When considering any impact from QT and the Fed’s balance sheet, we have to keep in mind how the amount of them, the byproduct of the QE’s, was always immaterial. There was no better illustration of this fact than the official discussions which took place during the 2011 flareup:
MR. SACK [Mgr System Open Market]. Can I add a comment? In terms of your question about reserves, as I noted in the briefing, we are seeing funding pressures emerge. We are seeing a lot more discussion about the potential need for liquidity facilities. I mentioned in my briefing that the FX swap lines could be used, but we’ve seen discussions of TAF-type facilities in market write-ups. So the liquidity pressures are pretty substantial. And I think it’s worth pointing out that this is all happening with $1.6 trillion of reserves in the system. [emphasis added]
They kept claiming hierarchy didn’t matter, opting in 2012 instead for two more QE’s even though repo told them they hadn’t worked and that when you plot this very hierarchy problem it lines up exactly with all the bad things that have happened during the last eleven years – including both 2011 and today. And now they are back to discussing liquidity facilities again (or what would be this new “ceiling”).
In one sense, it represents progress in that officials aren’t simply dismissing what is obviously a mess (the repo rate should never, ever be above unsecured interest rates like federal funds; let alone persist this way for lengthy periods of time).
Realistically, though, the way in which this is being framed already suggests the same backward thinking. The private market is starved of money dealing capacity, that’s what’s missing showing up as the absence of predictable hierarchy; the very way in which it used to be enforced via strict arbitrate. What good is another central bank ceiling, how does it address this situation?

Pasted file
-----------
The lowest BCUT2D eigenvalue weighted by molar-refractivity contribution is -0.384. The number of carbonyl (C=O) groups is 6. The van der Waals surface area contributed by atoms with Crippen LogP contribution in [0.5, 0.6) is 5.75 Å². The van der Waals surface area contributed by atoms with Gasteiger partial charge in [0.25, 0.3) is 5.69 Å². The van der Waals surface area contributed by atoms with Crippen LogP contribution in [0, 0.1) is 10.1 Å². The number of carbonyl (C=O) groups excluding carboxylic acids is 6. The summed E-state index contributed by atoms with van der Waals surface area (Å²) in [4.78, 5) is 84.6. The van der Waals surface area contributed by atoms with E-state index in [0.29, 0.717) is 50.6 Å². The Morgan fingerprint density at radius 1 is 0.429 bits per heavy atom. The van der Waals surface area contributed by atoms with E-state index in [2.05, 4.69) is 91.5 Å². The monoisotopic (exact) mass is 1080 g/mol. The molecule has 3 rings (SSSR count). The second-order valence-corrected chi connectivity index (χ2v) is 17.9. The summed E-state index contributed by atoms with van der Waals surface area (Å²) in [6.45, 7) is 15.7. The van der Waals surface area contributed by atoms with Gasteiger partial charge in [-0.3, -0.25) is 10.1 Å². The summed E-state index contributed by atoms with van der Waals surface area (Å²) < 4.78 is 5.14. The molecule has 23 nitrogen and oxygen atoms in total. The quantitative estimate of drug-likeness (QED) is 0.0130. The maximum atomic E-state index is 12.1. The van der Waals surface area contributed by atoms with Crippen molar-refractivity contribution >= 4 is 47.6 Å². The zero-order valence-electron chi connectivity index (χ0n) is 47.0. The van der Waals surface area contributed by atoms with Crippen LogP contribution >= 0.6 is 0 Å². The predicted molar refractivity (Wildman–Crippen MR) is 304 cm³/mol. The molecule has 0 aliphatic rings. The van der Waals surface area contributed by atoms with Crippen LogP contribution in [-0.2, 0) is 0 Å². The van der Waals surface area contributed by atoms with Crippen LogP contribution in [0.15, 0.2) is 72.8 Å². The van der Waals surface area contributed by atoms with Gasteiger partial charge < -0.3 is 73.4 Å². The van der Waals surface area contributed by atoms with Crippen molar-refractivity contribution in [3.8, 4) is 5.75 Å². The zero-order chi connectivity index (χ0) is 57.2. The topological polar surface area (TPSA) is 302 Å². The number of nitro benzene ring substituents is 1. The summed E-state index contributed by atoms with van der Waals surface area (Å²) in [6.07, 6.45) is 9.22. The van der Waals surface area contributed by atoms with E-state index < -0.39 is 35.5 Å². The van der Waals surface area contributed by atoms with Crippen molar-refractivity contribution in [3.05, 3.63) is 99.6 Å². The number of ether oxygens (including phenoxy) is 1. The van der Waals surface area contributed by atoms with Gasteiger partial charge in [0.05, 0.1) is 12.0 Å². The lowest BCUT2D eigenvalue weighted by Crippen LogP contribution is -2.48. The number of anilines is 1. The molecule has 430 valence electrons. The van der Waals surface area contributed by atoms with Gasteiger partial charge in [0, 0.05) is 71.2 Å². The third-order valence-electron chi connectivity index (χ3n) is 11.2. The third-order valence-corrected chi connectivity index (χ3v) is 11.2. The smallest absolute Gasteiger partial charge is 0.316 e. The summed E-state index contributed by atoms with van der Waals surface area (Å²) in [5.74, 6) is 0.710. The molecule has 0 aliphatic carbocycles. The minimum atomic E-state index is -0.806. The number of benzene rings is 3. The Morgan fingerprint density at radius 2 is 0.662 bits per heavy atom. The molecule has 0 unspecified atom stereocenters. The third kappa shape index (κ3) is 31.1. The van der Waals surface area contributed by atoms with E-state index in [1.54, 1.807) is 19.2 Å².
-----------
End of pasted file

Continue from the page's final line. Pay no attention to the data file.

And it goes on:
Powell and his group need to realize this isn’t a central bank issue, it is a eurodollar bank imbalance. They won’t because when it comes down to it they continue to labor under the illusion (delusion) that the central bank is central – even when they openly question how it’s not.
Central bankers traded monetary competence for expectations policy (magic tricks) a very, very long time ago. It shows.
Obviously, there are implications about both the long run and short-term. In the short run, this hardly reflects better monetary conditions in the private system. If the Fed pause gamble had worked, or the now near-constant promises to stop QT, we would expect EFF to relax. It’s instead pressing even harder up against IOER (the now widely accepted joke). It sounds as if the Fed is a little worried it will push through to get above the “ceiling.”
Longer run, they are getting closer to the truth of the last eleven years. But if the current UST conundrum hasn’t opened their eyes, I sincerely doubt a more convoluted route to the same conclusion will do the trick. These two factors are very much related (the interest rate fallacy in both bonds and money markets; low UST yields suggest persistently tight money as does broken money market hierarchy). You can lead a horse to repo but don’t expect it do anything other than craft a dressed up “new and improved” IOER.
Instead of focusing on trying to fix EFF, maybe start by investigating (honestly) why it might be broken? You know, common sense.
It is, at the very least, a mark of Euro$ #4’s progress; last summer the FOMC claimed it was all just “special factors” not worth bothering about and now they blatantly plan for circumventing IOER.
That’s because, in the end, they really don’t know what they are doing. They never did. That’s how there was such a thing like 2008, 2011, 2014, 2018, etc. Even when it comes to federal funds, the one thing above everything else they were supposed to have mastered, they don’t get it. And if they can’t get the small things right…